War is the spark for some of the best love stories, and true-life drama The Wipers Times (Wednesday BBC2; iPlayer) was one to cherish. Ben Chaplin and Julian Rhind-Tutt played Captain Fred Roberts and Lieutenant Jack Pearson, front-line soldiers who produced a satirical magazine about the disgusting absurdity of the First World War, using a printing press rescued from the carnage.
Fred and Jack were bound together by a special love most people will never know: the one between two men who have realised their senses of humour are a perfect fit, and that the thing they prize above all is to make each other laugh. An exclusive language of glances, running jokes and a certain tone of voice are usually a defence against the daily annoyances of life or the workplace, but the principle was the same as Fred and Jack lived through one of the horrors of the century.
From the moment one of Fred’s men, a printer by trade, found the press and explained what it could do – writers Ian Hislop and Nick Newman allowed him a lengthy appreciation of the elegant mechanism, in a shameless hymn to the old-fashioned printed word – Chaplin was glinting with mischief, unerring in his portrayal of someone who, once the game is afoot, lets nothing interfere with the important business of a jape. He and Rhind-Tutt, enjoying the sort of on-screen chemistry that starts myths, pinged screwball lines at each other (“How’s your shorthand?” “Non-existent.” “Good – get this down”) as the ideas flowed.
It was Fred and Jack against the odds, against the establishment, against “Fritz” – the Germans always treated merely as annoying neighbours with atrocious manners. Hislop & Newman, and Chaplin & Rhind-Tutt, captured the feeling of a gang who think everyone else in the world is an idiot. People in print media think that about all rival publications, hence Private Eye editor Hislop including a line where Fred said his mag would be like Punch “but with jokes”, and a series of jabs at the Daily Mail and its version of truth. Here was a satirical thrust beyond the Great War: journalists who have not left their cosy offices and fundamentally do not know what they are talking about, agitating for war and then insisting it has been worthwhile, were especially pernicious in 1914-18 but are still with us today. Fred and Jack’s gags cut straight through them.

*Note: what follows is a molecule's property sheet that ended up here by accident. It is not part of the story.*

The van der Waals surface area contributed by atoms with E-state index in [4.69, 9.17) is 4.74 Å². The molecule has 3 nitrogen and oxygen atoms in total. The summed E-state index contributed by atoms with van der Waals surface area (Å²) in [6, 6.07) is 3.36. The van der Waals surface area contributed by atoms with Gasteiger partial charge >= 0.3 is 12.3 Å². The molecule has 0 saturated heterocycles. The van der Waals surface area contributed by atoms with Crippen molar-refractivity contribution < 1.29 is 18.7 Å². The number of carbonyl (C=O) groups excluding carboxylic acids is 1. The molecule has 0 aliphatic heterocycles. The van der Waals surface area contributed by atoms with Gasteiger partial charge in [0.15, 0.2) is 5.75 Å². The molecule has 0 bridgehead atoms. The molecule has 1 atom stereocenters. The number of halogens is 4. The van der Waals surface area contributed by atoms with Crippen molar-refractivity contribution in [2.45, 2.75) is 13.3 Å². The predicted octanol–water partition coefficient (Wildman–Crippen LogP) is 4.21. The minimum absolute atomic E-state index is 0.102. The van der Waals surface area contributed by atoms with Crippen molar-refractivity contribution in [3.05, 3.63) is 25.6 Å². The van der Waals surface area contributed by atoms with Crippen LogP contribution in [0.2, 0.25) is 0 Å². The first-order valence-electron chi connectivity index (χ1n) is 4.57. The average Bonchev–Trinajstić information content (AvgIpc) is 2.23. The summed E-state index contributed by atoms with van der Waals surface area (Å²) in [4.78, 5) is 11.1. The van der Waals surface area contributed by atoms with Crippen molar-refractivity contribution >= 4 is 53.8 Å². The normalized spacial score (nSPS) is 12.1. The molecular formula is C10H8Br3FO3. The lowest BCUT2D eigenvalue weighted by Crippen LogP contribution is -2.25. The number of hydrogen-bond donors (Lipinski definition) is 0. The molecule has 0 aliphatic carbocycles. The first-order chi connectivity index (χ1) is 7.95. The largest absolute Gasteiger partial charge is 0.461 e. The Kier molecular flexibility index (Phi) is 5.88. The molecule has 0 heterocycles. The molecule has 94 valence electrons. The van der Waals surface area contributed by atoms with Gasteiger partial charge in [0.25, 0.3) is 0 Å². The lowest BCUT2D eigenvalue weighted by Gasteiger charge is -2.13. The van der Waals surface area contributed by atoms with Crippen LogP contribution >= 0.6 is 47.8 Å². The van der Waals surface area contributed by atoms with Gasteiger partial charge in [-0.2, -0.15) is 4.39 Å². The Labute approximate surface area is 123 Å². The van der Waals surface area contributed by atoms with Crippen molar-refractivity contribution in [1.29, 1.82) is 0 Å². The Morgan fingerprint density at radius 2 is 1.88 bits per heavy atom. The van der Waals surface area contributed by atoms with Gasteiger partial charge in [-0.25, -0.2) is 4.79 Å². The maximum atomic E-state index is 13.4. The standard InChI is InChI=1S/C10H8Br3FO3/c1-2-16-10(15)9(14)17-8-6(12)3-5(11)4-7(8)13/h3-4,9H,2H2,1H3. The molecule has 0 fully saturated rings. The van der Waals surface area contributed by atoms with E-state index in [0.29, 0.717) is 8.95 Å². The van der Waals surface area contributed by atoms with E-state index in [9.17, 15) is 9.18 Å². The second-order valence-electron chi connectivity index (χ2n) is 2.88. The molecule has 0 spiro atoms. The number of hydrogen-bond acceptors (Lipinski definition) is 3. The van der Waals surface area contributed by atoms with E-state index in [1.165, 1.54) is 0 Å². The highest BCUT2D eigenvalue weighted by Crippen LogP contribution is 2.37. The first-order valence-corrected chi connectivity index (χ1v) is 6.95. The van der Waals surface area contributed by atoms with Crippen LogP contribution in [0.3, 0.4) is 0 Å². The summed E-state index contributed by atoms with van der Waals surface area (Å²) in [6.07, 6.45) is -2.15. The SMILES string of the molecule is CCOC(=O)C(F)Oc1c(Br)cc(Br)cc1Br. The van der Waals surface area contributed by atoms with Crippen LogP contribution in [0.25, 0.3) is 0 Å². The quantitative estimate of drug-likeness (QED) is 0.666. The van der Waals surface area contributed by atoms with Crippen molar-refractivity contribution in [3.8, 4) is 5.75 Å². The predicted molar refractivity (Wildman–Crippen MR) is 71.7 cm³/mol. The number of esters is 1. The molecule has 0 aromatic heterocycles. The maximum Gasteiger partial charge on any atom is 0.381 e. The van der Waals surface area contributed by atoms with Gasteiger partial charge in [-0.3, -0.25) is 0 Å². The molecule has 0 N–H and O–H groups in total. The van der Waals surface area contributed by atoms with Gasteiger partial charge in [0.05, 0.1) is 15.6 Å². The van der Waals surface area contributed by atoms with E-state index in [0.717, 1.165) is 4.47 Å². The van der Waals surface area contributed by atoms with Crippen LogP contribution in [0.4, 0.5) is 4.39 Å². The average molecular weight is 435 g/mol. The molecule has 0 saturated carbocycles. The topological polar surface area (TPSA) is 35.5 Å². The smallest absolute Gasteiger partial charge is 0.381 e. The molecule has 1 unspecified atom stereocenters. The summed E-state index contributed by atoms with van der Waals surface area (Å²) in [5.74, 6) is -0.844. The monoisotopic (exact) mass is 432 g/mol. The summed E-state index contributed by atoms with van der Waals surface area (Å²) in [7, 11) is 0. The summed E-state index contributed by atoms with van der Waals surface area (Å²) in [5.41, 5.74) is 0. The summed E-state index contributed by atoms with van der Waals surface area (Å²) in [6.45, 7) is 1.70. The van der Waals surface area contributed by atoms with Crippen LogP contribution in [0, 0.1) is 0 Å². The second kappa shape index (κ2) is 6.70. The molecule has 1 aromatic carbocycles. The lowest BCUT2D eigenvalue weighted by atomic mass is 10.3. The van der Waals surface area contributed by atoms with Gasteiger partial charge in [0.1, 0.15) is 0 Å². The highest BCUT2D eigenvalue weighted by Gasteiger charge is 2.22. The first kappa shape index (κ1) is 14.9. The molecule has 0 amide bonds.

The Wipers Times – the programme named after the real magazine, “Wipers” having been army slang for Ypres – found a neat way to portray the partnership’s comic material. We regularly cut to an imaginary music hall where items were performed in stark, grotesquely upbeat, almost Weimar cabaret style. Perhaps a cue was taken from Holy Flying Circus, a close cousin in its use of fantasy to help sustain a drama that made a point about being free to make fun of sacred things, but which hardly had any narrative arc.
Another link was the purely joyous casting of the general who gave Fred his orders, and who recognised the value of his insubordination. Michael Palin, sporting a stick-on Melchett moustache that deserves its own Bafta, serenely coped with some heavy-handed scenes in which he explained to Ben Daniels’ cartoonishly uptight Lieutenant-Colonel why the smash-hit mag was unstoppable and inevitable. “The war is not funny, Sir!” “I rather think the authors are aware of that. I have a feeling that may be the point.”